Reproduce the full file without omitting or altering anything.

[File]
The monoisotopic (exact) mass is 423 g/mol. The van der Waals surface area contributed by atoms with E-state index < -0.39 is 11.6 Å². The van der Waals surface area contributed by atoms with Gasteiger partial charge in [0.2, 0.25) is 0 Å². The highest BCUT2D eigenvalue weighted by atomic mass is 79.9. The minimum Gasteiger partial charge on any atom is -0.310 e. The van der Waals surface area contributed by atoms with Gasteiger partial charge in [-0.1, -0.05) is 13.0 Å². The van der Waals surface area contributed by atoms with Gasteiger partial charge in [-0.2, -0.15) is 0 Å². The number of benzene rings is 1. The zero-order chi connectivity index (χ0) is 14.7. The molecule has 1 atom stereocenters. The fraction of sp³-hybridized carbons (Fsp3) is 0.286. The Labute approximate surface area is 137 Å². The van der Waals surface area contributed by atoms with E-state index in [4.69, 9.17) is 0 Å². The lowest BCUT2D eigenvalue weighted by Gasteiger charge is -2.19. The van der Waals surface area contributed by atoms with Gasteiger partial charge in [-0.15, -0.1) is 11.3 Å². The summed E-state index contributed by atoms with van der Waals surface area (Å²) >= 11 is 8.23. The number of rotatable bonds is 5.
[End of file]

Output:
The monoisotopic (exact) mass is 423 g/mol. The van der Waals surface area contributed by atoms with E-state index < -0.39 is 11.6 Å². The van der Waals surface area contributed by atoms with Gasteiger partial charge in [0.2, 0.25) is 0 Å². The highest BCUT2D eigenvalue weighted by atomic mass is 79.9. The minimum Gasteiger partial charge on any atom is -0.310 e. The van der Waals surface area contributed by atoms with Gasteiger partial charge in [-0.1, -0.05) is 13.0 Å². The van der Waals surface area contributed by atoms with Gasteiger partial charge in [-0.2, -0.15) is 0 Å². The number of benzene rings is 1. The zero-order chi connectivity index (χ0) is 14.7. The molecule has 1 atom stereocenters. The fraction of sp³-hybridized carbons (Fsp3) is 0.286. The Labute approximate surface area is 137 Å². The van der Waals surface area contributed by atoms with E-state index in [4.69, 9.17) is 0 Å². The lowest BCUT2D eigenvalue weighted by Gasteiger charge is -2.19. The van der Waals surface area contributed by atoms with Gasteiger partial charge in [-0.15, -0.1) is 11.3 Å². The summed E-state index contributed by atoms with van der Waals surface area (Å²) >= 11 is 8.23. The number of rotatable bonds is 5.